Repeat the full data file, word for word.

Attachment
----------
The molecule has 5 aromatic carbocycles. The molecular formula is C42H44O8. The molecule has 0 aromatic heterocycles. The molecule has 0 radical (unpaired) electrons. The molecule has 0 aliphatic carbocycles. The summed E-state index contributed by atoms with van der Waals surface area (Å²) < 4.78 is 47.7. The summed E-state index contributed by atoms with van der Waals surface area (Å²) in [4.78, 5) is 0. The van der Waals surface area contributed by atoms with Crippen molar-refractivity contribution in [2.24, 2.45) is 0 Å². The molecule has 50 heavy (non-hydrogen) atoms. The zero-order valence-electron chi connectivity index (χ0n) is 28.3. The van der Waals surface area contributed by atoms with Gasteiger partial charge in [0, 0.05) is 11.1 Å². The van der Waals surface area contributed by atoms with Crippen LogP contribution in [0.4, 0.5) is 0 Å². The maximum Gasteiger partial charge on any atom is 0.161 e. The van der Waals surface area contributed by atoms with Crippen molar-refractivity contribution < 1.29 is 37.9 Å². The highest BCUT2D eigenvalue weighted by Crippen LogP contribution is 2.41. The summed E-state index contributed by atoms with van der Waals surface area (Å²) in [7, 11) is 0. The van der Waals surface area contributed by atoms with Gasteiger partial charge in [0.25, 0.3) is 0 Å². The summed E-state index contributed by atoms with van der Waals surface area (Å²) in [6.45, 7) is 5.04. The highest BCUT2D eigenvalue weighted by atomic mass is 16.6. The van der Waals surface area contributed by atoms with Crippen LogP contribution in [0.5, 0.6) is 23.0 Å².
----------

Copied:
The molecule has 5 aromatic carbocycles. The molecular formula is C42H44O8. The molecule has 0 aromatic heterocycles. The molecule has 0 radical (unpaired) electrons. The molecule has 0 aliphatic carbocycles. The summed E-state index contributed by atoms with van der Waals surface area (Å²) < 4.78 is 47.7. The summed E-state index contributed by atoms with van der Waals surface area (Å²) in [4.78, 5) is 0. The van der Waals surface area contributed by atoms with Crippen molar-refractivity contribution in [2.24, 2.45) is 0 Å². The molecule has 50 heavy (non-hydrogen) atoms. The zero-order valence-electron chi connectivity index (χ0n) is 28.3. The van der Waals surface area contributed by atoms with Gasteiger partial charge in [0, 0.05) is 11.1 Å². The van der Waals surface area contributed by atoms with Crippen LogP contribution in [0.4, 0.5) is 0 Å². The maximum Gasteiger partial charge on any atom is 0.161 e. The van der Waals surface area contributed by atoms with Crippen molar-refractivity contribution < 1.29 is 37.9 Å². The highest BCUT2D eigenvalue weighted by Crippen LogP contribution is 2.41. The summed E-state index contributed by atoms with van der Waals surface area (Å²) in [7, 11) is 0. The van der Waals surface area contributed by atoms with Gasteiger partial charge in [0.25, 0.3) is 0 Å². The summed E-state index contributed by atoms with van der Waals surface area (Å²) in [6.45, 7) is 5.04. The highest BCUT2D eigenvalue weighted by atomic mass is 16.6. The van der Waals surface area contributed by atoms with Crippen LogP contribution in [0.5, 0.6) is 23.0 Å².